I drove for a while on the Maine Turnpike, and didn’t stop until Portland. The first thing that happened in my experience of Portland, Maine, after parking my car, was seeing a large, thoughtful Malamute peeing on a bush. The next thing that happened was checking out the bookstores freckling the central area of Portland. At Yes Books, I bought a used copy of Trilogy by H.D., mostly because it was the same price as the other H.D. book they had but longer and I figured I was getting a better deal: more 20th century modernist poetry for the same amount of contemporary dollars. I also bought Pilgrims in Their Own Land by Martin Marty, which I have subsequently read most of. I keep falling asleep during the portions where Protestant argue about the shape of heaven but overall it is good hsitory. I also agonized over purchasing a copy of Terrible Honesty by Ann Douglas but I resented variously spending $12, carrying around a ginormous hardcover book, and tacitly endorsing a book that celebrates New York City’s status as the cultural center of American life. All of this was pretty dumb and I’m probably going to get the book from the library anyway. Mildly stressed out by these bargainings with myself, I made a note that there was a chill-looking diner on a side street and made plans to return there for food and mise en scene.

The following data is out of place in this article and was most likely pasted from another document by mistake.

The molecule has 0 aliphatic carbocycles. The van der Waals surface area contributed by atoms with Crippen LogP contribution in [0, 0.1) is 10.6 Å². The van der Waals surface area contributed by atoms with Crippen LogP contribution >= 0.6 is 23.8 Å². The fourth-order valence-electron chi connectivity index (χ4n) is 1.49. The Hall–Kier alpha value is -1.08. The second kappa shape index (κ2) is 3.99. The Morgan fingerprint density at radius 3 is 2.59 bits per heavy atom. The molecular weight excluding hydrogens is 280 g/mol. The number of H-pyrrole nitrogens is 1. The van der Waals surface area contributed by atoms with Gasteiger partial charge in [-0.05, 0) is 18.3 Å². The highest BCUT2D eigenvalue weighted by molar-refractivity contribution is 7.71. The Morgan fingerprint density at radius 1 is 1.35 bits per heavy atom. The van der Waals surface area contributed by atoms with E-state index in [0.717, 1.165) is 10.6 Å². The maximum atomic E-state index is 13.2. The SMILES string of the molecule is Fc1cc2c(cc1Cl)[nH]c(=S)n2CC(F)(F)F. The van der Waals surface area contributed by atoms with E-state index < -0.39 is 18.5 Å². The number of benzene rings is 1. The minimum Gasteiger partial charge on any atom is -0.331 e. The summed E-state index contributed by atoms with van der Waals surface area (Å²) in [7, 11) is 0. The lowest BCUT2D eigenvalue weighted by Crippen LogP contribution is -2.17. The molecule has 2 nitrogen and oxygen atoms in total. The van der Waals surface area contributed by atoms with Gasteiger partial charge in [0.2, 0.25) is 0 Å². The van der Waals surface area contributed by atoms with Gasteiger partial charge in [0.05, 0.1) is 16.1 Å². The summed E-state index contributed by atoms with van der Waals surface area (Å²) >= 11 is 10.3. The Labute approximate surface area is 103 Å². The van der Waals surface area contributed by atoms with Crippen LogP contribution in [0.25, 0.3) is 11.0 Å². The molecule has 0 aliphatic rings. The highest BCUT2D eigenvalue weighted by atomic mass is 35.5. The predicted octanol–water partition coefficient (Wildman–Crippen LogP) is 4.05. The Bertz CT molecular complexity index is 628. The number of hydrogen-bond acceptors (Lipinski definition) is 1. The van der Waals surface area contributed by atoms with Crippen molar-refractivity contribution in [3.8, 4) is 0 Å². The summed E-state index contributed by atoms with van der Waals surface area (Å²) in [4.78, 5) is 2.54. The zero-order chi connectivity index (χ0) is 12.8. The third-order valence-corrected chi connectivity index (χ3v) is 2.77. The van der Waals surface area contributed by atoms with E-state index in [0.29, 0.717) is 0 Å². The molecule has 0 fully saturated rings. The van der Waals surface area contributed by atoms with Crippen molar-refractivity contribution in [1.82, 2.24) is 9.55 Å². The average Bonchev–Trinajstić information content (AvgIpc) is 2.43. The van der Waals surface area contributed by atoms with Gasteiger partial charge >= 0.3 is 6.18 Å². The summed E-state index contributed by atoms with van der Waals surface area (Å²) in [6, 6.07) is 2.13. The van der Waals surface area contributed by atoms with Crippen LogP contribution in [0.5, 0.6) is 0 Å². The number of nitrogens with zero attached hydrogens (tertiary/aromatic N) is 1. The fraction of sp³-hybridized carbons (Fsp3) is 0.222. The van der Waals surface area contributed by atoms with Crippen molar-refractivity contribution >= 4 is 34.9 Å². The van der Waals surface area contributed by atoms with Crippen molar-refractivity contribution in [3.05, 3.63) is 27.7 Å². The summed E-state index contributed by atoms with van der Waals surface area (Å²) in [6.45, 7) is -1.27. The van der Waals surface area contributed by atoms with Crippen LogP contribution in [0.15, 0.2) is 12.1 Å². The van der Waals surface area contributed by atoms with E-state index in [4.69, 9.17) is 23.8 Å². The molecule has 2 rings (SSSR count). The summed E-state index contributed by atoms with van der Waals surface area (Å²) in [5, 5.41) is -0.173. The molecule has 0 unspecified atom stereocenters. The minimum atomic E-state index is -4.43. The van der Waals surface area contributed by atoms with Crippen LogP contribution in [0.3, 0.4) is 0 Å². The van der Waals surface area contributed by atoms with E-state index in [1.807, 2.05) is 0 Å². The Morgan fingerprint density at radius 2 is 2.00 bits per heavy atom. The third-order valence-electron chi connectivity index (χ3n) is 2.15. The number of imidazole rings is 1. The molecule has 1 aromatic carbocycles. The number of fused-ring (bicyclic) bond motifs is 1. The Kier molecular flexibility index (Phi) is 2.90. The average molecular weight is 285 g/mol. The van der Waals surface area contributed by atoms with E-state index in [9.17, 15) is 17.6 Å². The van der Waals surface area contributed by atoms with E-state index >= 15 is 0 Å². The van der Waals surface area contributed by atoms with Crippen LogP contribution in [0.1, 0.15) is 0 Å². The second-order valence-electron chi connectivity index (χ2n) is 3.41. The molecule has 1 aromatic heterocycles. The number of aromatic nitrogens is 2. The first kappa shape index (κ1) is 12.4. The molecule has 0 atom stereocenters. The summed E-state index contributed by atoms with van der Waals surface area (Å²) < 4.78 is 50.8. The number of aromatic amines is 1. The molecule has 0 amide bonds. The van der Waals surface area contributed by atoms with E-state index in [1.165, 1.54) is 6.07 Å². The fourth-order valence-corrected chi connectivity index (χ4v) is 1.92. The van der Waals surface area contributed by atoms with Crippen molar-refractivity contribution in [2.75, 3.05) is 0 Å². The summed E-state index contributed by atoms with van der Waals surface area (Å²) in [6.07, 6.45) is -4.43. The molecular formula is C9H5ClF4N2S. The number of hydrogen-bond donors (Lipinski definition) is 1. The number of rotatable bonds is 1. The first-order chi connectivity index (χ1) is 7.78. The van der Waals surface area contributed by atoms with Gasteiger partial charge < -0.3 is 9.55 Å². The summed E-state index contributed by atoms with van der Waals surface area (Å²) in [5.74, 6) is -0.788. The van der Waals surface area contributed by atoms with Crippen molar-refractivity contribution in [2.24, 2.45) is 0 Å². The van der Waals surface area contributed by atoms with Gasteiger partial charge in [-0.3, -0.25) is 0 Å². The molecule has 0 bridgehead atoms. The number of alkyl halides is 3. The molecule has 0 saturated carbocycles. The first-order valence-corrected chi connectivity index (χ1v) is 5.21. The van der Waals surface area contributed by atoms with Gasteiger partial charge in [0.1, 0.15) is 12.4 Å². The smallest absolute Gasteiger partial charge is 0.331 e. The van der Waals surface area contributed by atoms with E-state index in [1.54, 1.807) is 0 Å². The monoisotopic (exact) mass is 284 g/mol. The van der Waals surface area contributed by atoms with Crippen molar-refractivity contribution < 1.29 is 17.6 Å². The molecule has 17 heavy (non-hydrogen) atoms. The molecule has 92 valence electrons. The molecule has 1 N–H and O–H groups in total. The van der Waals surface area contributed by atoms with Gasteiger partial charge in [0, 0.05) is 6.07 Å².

I went to two more bookstores. I bought a Delmore Schwartz book because I remembered he was the inspiration for a memorable character in Humboldt’s Gift (not Humboldt though) and because I wanted to spend $5 at the Green Hand. I have been wondering whether Saul Bellow sucks recently. I stand by The Adventures of Augie March and Seize the Day but some of it might be terrible. I stuck my head and part of my upper body into a cryptozoology museum but it looked like a tourist trap.

I went back to the diner I had spotted earlier but foolishly I had forgotten to check what time the diner closed. It closed at 2 pm and it was 1:29. Eating at a restaurant when the people who work there want to initiate the closing sequence makes me feel bad, and generally devalues the money you spend to get to chill in a place while they feed you. Against my better judgment I ate there anyway. The people were nice but you could tell they resented my timing a little. I sat at the counter next to a guy nervously reading a book. The waitress was a 40ish pretty woman with dyed-red hair and a huge, slightly tacky chest piece tattoo, like a cool tough mom who has lived some rock n roll moments in her earlier times. I definitely projected some of my desire for companionship onto her but not in a public way. I didn’t hit on her or really even say anything other than “yes” to her question about coffee.